Responding to Linda Harasim's comment, here:

To Mohsen Saadatmand: there is indeed significant overlap between communities of interest and cMOOCs and the underlying mechanisms are the same. The difference between the communities and the MOOCs is that the former are persistent while the latter are occasional. Thus, the two play different roles: the communities embed knowledge and standardize practice, while the MOOCs disrupt existing patterns of thinking and introduce people to new connections and new ideas.

To Linda Harasim: interesting and engaging comment. I do not think that artificial intelligence will be in any particular way better than human intelligence. But I think that anything that is a network – and this includes networks of machines as well as networks of humans or networks of neurons – can develop intelligence. There is substantial evidence to suggest that this is true, and I think it is no longer sufficient to suggest that the theory is simply an instance of “magical thinking.”

Take one particular point you make, for example. You write: “Siemens and Downes expected that somehow 2,000 participants should self-manage their learning by forming interest groups: how would or could 2000 strangers meet and self-organize into functioning learning groups? How would each individual know how to identify their interests?” The suggestion that this is impossible, that strangers could not self-organize, is refuted by reams of evidence. From tag-based communities to clusters on interest groups on Google Groups to the threads in Metafilter and 4chan, people have shown a remarkable ability to self-organize. And the research on our MOOCs (and even some xMOOCs) shows that this happens in MOOCs as well, and that these self-organizations have a learning focus.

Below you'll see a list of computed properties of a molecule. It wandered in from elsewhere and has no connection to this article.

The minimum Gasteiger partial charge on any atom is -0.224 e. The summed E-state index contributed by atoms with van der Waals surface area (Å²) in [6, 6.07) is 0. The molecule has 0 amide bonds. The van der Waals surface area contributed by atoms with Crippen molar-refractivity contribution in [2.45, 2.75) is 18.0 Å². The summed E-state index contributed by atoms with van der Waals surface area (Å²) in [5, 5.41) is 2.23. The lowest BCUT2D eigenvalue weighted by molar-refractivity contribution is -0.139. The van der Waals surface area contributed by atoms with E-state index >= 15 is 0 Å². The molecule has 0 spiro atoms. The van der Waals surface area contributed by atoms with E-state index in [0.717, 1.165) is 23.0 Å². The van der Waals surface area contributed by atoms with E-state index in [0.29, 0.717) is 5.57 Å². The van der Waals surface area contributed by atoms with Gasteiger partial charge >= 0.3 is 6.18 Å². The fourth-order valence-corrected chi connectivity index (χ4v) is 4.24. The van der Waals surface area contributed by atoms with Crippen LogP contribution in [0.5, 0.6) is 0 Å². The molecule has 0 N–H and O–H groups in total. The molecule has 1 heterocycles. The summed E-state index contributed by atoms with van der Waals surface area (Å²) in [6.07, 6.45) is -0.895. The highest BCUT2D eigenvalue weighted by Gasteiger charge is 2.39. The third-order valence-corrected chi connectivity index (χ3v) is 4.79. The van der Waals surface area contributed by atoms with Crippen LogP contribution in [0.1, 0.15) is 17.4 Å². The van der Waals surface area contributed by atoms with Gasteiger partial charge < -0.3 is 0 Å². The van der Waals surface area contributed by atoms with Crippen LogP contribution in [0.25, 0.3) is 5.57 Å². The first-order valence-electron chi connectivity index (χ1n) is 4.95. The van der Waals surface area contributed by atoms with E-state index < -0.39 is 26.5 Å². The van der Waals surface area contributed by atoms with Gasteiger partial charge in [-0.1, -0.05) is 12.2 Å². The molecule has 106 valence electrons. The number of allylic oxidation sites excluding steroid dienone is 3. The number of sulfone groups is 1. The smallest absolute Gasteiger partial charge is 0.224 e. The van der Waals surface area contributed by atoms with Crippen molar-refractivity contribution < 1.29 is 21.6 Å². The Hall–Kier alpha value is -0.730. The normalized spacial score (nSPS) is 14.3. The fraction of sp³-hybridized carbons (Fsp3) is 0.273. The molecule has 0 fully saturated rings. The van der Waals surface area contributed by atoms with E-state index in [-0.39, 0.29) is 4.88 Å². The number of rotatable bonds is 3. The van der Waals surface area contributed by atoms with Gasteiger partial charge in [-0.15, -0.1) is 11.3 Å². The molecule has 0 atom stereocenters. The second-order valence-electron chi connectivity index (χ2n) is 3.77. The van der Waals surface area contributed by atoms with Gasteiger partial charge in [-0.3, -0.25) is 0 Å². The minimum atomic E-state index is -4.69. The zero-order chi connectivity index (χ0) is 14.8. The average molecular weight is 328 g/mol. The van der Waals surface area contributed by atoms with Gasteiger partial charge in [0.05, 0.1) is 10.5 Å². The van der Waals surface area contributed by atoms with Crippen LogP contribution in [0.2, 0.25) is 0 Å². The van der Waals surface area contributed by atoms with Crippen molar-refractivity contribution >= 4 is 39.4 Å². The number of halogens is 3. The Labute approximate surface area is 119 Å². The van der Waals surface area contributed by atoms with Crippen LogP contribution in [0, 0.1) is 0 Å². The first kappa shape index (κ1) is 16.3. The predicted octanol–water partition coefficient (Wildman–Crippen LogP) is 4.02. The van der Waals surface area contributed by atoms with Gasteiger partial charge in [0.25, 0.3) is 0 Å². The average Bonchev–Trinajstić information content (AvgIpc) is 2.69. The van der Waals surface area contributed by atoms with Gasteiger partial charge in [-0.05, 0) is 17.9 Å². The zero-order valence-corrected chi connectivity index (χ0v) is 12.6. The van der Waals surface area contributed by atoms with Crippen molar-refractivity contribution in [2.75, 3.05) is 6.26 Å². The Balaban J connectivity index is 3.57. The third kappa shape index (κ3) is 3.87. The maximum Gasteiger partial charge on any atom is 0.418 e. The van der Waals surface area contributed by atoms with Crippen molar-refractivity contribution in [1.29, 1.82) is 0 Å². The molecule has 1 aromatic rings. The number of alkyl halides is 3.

But I also think you misunderstand the role of technology in cMOOCs. You write, “the ultimate organizer and decision-maker in the learning network (whether formal or non-formal) is that artificial intelligence (neural networks) replace the teacher or the moderator or the organizer. Technology replaces the human who is making the decisions and organizing the interactions.” This is simply not true, and nothing I have developed or advocated leans this way.

Technology makes learning networks possible; technology creates the channels through which people can interact, but it is people – each one of them making their own decisions – who choose what to read, what to link to, what to create, what to say. The ultimate organizers and decision makers in the learning network are students.

Can machines learn? Sure they can, of course they can, anything that is networked can learn. Simple stupid neurons, when joined together, can learn. So can simple stupid computers. But the most interesting results happen when you take networks of humans and, instead of telling them what to do, enable them to make decisions for themselves. Now you have networks of learning networks. You get remarkable results, like memes, cat photos, and maybe, global democracy. And it’s not magic. It’s the simple, observable, science of networks.


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